Increased midflexion instability was observed from the 50th TKR on, which led to two revision TKRs in the conventional group and three in the navigated group.

The complication rate over time

Table 4 and Figure 1 show the decrease in early complication rates by the treatment year; the linear trend was not significant (p = .22). The complication rate during the first postoperative year was around 50% greater than the average rate of the five years studied.

Table 4 Complication rate by the treatment year
Figure 1

Early complication, minor and major revision rates, and the proportion of patients with complications in whom no revision was required by the treatment year.

Prediction of complication and revision surgery

The multivariate logistic regression showed no significant predictors for the occurrence of a complication or for revision surgery. Patient gender came closest to significance. Comparison of the higher complication rate in female patients (17.1%; 26/152 knees) to that of male patients (9.5%; 7/74 knees) had a p-value of .066. The rate of minor revisions was higher in female than in male patients, too (6.6% vs. 2.7%), though this difference also was not statistically significant.

Patients treated with the conventional surgical technique had higher unadjusted complication, and minor and major revision rates (17.5%, 18/103 knees; 6.8%, 7/103 knees; and 5.8%, 6/103 knees, respectively) than those treated with the navigated technique (12.2%, 15/123 knees; 4.1%, 5/123 knees; and 5.7%, 7/123 knees, respectively; Table 3). However, neither the difference in adjusted rates nor unadjusted rates was significant. The influences of other covariates on complication and revision prediction were far from significance (p > .12).

None of the joints with a complication had a varus or valgus axis alignment exceeding three degrees.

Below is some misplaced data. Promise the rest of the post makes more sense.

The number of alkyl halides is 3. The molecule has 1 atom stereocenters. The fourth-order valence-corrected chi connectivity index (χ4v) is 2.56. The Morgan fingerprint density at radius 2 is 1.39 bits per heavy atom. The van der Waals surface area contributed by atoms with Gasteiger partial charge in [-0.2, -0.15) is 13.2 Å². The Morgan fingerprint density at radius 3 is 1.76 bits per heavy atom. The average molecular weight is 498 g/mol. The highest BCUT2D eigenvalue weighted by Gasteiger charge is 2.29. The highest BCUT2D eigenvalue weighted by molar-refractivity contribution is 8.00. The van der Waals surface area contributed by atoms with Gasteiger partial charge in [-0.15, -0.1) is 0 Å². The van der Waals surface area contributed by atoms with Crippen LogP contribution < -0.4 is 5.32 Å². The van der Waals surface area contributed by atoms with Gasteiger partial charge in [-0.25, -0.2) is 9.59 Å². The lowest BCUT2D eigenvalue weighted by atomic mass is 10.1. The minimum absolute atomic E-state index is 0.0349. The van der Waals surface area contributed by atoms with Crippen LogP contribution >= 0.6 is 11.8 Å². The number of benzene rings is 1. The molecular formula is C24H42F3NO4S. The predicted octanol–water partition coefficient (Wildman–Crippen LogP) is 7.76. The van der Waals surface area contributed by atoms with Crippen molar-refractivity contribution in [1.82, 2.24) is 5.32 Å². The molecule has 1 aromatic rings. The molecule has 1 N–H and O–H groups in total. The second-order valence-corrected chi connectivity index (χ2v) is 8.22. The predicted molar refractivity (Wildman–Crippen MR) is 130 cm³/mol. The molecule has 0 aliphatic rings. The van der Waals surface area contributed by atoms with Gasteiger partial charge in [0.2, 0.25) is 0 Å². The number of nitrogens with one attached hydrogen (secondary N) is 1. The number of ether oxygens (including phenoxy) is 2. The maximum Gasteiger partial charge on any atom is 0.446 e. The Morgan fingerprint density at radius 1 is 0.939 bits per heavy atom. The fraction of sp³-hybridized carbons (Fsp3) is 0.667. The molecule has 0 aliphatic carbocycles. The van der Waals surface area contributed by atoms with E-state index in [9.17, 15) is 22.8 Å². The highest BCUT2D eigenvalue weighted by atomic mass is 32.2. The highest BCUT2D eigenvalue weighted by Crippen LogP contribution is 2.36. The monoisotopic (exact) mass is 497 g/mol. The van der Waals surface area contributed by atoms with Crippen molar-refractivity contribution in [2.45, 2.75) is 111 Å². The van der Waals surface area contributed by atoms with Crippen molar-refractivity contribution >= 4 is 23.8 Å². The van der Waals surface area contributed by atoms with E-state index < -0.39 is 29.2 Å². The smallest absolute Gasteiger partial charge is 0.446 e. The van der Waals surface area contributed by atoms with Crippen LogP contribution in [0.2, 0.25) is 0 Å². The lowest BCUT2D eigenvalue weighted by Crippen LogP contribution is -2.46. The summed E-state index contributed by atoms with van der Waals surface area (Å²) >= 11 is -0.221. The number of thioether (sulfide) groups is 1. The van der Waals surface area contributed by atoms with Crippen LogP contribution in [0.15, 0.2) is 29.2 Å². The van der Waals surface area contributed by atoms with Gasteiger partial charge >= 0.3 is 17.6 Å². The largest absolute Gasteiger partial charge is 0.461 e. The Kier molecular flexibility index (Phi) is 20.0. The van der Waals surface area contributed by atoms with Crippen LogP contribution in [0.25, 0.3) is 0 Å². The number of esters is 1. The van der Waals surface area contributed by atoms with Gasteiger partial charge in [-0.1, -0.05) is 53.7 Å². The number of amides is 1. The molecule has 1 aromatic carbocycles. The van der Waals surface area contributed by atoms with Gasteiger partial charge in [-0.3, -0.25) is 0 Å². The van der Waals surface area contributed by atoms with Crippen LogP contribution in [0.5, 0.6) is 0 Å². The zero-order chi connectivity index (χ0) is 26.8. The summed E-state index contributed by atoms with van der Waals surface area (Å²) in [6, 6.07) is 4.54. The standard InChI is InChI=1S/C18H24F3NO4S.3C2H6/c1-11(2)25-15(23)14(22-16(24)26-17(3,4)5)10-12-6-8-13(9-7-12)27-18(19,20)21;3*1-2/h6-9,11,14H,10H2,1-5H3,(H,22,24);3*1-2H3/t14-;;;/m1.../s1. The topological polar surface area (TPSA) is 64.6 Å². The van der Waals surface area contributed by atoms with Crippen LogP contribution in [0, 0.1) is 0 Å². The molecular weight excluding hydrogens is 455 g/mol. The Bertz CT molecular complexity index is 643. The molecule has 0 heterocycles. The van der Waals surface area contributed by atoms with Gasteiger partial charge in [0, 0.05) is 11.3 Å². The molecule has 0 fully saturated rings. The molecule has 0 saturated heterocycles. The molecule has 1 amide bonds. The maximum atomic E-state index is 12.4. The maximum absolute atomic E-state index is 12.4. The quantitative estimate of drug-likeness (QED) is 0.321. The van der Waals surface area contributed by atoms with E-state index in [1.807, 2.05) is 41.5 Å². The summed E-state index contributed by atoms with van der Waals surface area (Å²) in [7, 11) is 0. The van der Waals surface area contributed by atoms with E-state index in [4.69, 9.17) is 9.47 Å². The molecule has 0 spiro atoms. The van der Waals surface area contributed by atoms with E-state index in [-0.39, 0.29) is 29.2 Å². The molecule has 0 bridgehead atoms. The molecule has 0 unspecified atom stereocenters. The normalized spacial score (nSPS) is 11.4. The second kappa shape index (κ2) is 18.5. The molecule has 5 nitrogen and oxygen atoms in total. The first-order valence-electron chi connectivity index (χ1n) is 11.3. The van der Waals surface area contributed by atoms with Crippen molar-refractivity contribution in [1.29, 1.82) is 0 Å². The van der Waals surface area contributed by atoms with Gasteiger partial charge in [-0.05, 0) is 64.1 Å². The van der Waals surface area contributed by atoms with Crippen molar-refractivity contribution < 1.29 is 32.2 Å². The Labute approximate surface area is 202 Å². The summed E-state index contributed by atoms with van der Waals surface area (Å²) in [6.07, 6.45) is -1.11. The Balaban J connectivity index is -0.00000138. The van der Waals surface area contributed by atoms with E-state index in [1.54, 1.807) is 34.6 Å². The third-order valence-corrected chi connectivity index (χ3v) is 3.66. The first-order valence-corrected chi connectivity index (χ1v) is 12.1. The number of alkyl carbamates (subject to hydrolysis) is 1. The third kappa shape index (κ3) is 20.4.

Study results

Analysis of the 226 Journey prosthesis implantations shows an overall joint-based complication rate of 14.6%. Around one-third of the complications required a minor revision and another third a major revision.

The complication rate by treatment year suggests a surgical learning curve that was surmounted in the first year. One would expect the overall complication and revision rates to steadily decrease over time. However, a further increase of the overall rates took place in 2010 followed by an even steeper decrease and the lowest observed rate in the last year. However, the rates may change as the implantation time rises for this last cohort.

The rate of 1.65 major revisions per 100 observed component years documented in the study is high in comparison to the published rates for established knee systems. Schuh et al. have recently shown average TKR revision rates of 3.24% in European literature, 1.74% in US literature, and 3.33% in register-based studies[19], which correspond to 0.64, 0.16, and 0.51 revisions per 100 observed component years respectively[19]. The latest annual report of the National Joint Replacement Registry of the Australian Orthopaedic Association from 2012 showed 1.79 revisions (95% confidence limits 1.47-2.15) per 100 observed component years for the Journey prosthesis, which was the highest rate seen for a prosthesis with cement fixation[20]. Therefore, our hypothesis that the safety and reliability of Journey BCS knees does not differ from other, established TKR systems has to be rejected.